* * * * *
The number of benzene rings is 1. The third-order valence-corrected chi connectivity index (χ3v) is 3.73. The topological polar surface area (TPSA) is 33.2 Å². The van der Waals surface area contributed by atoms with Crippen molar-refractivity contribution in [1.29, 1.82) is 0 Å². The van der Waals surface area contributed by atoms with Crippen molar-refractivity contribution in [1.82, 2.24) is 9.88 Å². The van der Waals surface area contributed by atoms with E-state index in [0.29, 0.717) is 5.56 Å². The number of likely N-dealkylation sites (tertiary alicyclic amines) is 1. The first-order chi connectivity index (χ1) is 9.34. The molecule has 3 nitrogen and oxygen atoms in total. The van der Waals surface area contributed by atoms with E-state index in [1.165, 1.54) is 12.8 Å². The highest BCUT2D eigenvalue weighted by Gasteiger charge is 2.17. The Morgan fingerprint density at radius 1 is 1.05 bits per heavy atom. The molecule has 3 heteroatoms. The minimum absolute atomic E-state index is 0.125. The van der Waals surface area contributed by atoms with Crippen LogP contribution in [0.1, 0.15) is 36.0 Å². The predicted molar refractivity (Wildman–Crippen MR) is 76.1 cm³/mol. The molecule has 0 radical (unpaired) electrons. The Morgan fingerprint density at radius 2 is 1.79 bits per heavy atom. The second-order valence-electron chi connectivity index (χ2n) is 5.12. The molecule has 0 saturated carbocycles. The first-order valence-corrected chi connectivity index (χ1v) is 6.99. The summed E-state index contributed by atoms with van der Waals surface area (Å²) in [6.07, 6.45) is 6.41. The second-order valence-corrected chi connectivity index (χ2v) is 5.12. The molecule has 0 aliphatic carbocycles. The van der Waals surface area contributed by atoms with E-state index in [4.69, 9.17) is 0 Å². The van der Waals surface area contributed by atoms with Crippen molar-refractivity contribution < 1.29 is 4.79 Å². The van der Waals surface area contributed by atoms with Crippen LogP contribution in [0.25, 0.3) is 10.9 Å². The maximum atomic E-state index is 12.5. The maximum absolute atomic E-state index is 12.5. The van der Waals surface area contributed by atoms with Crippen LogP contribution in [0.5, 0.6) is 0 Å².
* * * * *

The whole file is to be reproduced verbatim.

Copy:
The number of benzene rings is 1. The third-order valence-corrected chi connectivity index (χ3v) is 3.73. The topological polar surface area (TPSA) is 33.2 Å². The van der Waals surface area contributed by atoms with Crippen molar-refractivity contribution in [1.29, 1.82) is 0 Å². The van der Waals surface area contributed by atoms with Crippen molar-refractivity contribution in [1.82, 2.24) is 9.88 Å². The van der Waals surface area contributed by atoms with E-state index in [0.29, 0.717) is 5.56 Å². The number of likely N-dealkylation sites (tertiary alicyclic amines) is 1. The first-order chi connectivity index (χ1) is 9.34. The molecule has 3 nitrogen and oxygen atoms in total. The van der Waals surface area contributed by atoms with E-state index in [1.165, 1.54) is 12.8 Å². The highest BCUT2D eigenvalue weighted by Gasteiger charge is 2.17. The Morgan fingerprint density at radius 1 is 1.05 bits per heavy atom. The molecule has 3 heteroatoms. The minimum absolute atomic E-state index is 0.125. The van der Waals surface area contributed by atoms with Crippen LogP contribution in [0.1, 0.15) is 36.0 Å². The predicted molar refractivity (Wildman–Crippen MR) is 76.1 cm³/mol. The molecule has 0 radical (unpaired) electrons. The Morgan fingerprint density at radius 2 is 1.79 bits per heavy atom. The second-order valence-electron chi connectivity index (χ2n) is 5.12. The molecule has 0 saturated carbocycles. The first-order valence-corrected chi connectivity index (χ1v) is 6.99. The summed E-state index contributed by atoms with van der Waals surface area (Å²) in [6.07, 6.45) is 6.41. The second-order valence-corrected chi connectivity index (χ2v) is 5.12. The molecule has 0 aliphatic carbocycles. The van der Waals surface area contributed by atoms with E-state index in [4.69, 9.17) is 0 Å². The van der Waals surface area contributed by atoms with Crippen molar-refractivity contribution < 1.29 is 4.79 Å². The van der Waals surface area contributed by atoms with Crippen LogP contribution in [0.25, 0.3) is 10.9 Å². The maximum atomic E-state index is 12.5. The maximum absolute atomic E-state index is 12.5. The van der Waals surface area contributed by atoms with Crippen LogP contribution in [0.5, 0.6) is 0 Å².